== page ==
When Airbus announced plans to cease production of its A380 aircraft back in 2019, heartbroken aviation fans found solace in the fact that the superjumbo wasn't set to stop flying anytime soon.
Production on this much-loved aircraft was due to continue for another couple years, and plenty of airlines had active A380s in their fleet.
But fast forward a year, and the A380's hefty size and steep operational costs had no place in the pandemic's minimal, cost-efficient international flight schedules.
Thanks to Covid-19, most of the world's A380 fleet were grounded.
Lufthansa's decision to park its A380 turned into the German carrier permanently retiring the superjumbos. The last A380 emblazoned with Air France livery took its final flight. It was increasingly unclear whether the A380 would survive the shutdown.
But while the A380s days are undoubtedly numbered, some airlines have announced plans to get the aircraft back in the air. Singapore Airlines will be reinstating the A380 on November 2021 flights to London, the same month British Airways will be flying superjumbos from the UK to Europe.
If you're still hoping to experience the A380's memorably spacious interior and quiet inflight experience before the plane's a thing of the past, here's our round-up of airline A380 routes to check out.
The A380's first ever commercial voyage back in 2007 was via Singapore Airlines, traveling from Singapore to Sydney.
Pre-pandemic, Singapore Airlines had 17 A380s. They were all grounded when Covid-19 hit, and in November 2020 the airline announced plans to cut its superjumbo fleet down to 12.
Now Singapore Airlines has revealed plans to return some of its A380s to the skies.
Singapore Airlines told CNN Travel that from November 18, A380s will be flying one of the airline's three nonstop Singapore to London services, as Singapore introduces quarantine-free travel for certain vaccinated travelers.
Siva Govindasamy, Singapore Airlines' global public affairs head said that Singapore Airlines' recognizes the A380s enduring appeal for passengers, and that's partly why the airline's returning the aircraft to rotation.
"The A380 is a wonderful aircraft," he said. "Some people just book the A380 specifically to fly on it."
Govindasamy added that it makes economic sense to return the A380 to the London to Singapore path, as the aircraft's seat density lends itself well to routes where airport slots are limited.
The decision is also part of Singapore Airlines' "premium positioning," as Govindasamy puts it.
"From a brand perspective, the A380 really ticks a lot of boxes for us operating it," he said.
As for reinstating the A380 for destinations beyond London, Govindasamy said Singapore Airlines is currently considering other routes that could be well served by the superjumbo.
"We'll continue to monitor this very closely over the next couple of weeks and months before making that decision," he said, adding that returning the A380 to its original Singapore to Sydney route is something the airline "will not say no to."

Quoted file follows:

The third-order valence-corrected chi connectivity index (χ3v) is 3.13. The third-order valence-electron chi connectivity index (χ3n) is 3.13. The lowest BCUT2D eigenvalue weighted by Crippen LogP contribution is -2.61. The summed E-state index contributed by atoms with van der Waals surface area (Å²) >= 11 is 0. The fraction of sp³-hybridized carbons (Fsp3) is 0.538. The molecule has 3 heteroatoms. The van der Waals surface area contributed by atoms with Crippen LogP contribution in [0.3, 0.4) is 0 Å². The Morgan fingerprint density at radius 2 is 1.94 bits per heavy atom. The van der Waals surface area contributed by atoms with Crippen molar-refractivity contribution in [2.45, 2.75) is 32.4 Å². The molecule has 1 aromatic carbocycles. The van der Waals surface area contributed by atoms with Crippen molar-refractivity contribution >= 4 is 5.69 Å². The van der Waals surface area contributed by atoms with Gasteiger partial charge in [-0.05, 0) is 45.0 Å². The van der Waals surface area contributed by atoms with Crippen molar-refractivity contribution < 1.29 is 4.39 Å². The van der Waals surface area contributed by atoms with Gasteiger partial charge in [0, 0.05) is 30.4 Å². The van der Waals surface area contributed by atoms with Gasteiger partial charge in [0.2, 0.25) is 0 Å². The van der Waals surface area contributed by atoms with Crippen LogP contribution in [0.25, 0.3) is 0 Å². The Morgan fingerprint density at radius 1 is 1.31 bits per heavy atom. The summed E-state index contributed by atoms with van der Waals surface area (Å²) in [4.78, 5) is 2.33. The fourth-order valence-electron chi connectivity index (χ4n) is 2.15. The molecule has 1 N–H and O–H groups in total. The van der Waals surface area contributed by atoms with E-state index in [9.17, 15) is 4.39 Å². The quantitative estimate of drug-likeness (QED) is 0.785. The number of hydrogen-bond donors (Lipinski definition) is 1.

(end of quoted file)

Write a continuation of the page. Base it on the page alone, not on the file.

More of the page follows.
Nine of Singapore Airlines' A380s have undergone a refit and three are in the makeover process. Travelers splashing out on first class on the reinstated London to Singapore route will be able to enjoy the airline's swanky suites.
After months of transatlantic travel restrictions, the US/UK travel corridor is set to reopen in November and BA is upping its flight schedule accordingly.
The British flag carrier has confirmed the superjumbo will be part of this opening line up, with plans to initially bring back four of its 12 grounded A380s.
Travelers will be able to enjoy the aircraft's comfortable interior en route to Los Angeles and Miami this winter, as well as cruising from London to Dubai come December.
But before the superjumbos ferry British travelers on long-awaited jaunts to the US, they'll first hop across the English Channel on some short-haul flights "to allow for crew familiarization," according to a BA statement.
It's not every day you travel from London to Europe on a double-decker plane, so avgeeks will be desperately trying to secure seats on these one-off flights.
Trying to book on these routes is guesswork for now, as BA has yet to confirm which short-haul flights will be operating the A380.
Choice route: London to Los Angeles -- the perfect winter break, and what a way to return to transatlantic travel
The largest operator of the A380 is Emirates. When Emirates' latest superjumbo joins its fleet later this year, the Dubai-based airline will be home to 118 A380s.
The airline announced in September 2021 plans to deploy the A380 to 27 cities by the end of November 2021. Travelers will be able to travel on board Emirates' A380 to destinations including Amsterdam, Sao Paulo and Zurich.
On board Emirates' A380s are swanky lounges and private suites, and premium travelers can even shower on board thanks to the A380 Shower Spa.